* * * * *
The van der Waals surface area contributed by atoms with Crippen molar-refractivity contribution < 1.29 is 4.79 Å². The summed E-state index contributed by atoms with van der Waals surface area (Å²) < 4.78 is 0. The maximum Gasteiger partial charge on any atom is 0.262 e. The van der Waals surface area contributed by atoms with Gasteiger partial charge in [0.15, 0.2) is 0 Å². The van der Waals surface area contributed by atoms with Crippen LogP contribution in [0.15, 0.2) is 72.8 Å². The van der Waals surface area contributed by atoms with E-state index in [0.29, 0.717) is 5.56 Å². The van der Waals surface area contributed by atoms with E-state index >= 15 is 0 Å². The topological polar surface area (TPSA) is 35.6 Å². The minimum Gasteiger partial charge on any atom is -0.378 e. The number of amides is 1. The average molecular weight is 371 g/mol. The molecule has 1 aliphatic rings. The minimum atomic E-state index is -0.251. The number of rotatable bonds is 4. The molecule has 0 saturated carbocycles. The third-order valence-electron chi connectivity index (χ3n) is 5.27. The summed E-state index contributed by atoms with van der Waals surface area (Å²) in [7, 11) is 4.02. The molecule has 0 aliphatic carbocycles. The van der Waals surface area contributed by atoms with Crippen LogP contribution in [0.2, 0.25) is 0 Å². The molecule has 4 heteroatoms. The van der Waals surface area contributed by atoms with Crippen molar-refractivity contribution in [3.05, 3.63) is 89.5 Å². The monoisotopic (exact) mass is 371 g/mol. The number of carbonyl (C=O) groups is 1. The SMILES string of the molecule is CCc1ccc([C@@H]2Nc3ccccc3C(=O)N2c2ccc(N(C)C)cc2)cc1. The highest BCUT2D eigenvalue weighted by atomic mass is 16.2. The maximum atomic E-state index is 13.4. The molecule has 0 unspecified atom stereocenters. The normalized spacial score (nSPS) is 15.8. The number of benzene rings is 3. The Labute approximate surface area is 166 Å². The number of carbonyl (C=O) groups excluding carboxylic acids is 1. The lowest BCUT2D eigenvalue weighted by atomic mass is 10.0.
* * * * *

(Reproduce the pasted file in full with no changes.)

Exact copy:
The van der Waals surface area contributed by atoms with Crippen molar-refractivity contribution < 1.29 is 4.79 Å². The summed E-state index contributed by atoms with van der Waals surface area (Å²) < 4.78 is 0. The maximum Gasteiger partial charge on any atom is 0.262 e. The van der Waals surface area contributed by atoms with Gasteiger partial charge in [0.15, 0.2) is 0 Å². The van der Waals surface area contributed by atoms with Crippen LogP contribution in [0.15, 0.2) is 72.8 Å². The van der Waals surface area contributed by atoms with E-state index in [0.29, 0.717) is 5.56 Å². The van der Waals surface area contributed by atoms with E-state index >= 15 is 0 Å². The topological polar surface area (TPSA) is 35.6 Å². The minimum Gasteiger partial charge on any atom is -0.378 e. The number of amides is 1. The average molecular weight is 371 g/mol. The molecule has 1 aliphatic rings. The minimum atomic E-state index is -0.251. The number of rotatable bonds is 4. The molecule has 0 saturated carbocycles. The third-order valence-electron chi connectivity index (χ3n) is 5.27. The summed E-state index contributed by atoms with van der Waals surface area (Å²) in [7, 11) is 4.02. The molecule has 0 aliphatic carbocycles. The van der Waals surface area contributed by atoms with Crippen LogP contribution in [0.2, 0.25) is 0 Å². The molecule has 4 heteroatoms. The van der Waals surface area contributed by atoms with Crippen molar-refractivity contribution in [3.05, 3.63) is 89.5 Å². The monoisotopic (exact) mass is 371 g/mol. The number of carbonyl (C=O) groups is 1. The SMILES string of the molecule is CCc1ccc([C@@H]2Nc3ccccc3C(=O)N2c2ccc(N(C)C)cc2)cc1. The highest BCUT2D eigenvalue weighted by atomic mass is 16.2. The maximum atomic E-state index is 13.4. The molecule has 0 unspecified atom stereocenters. The normalized spacial score (nSPS) is 15.8. The number of benzene rings is 3. The Labute approximate surface area is 166 Å². The number of carbonyl (C=O) groups excluding carboxylic acids is 1. The lowest BCUT2D eigenvalue weighted by atomic mass is 10.0.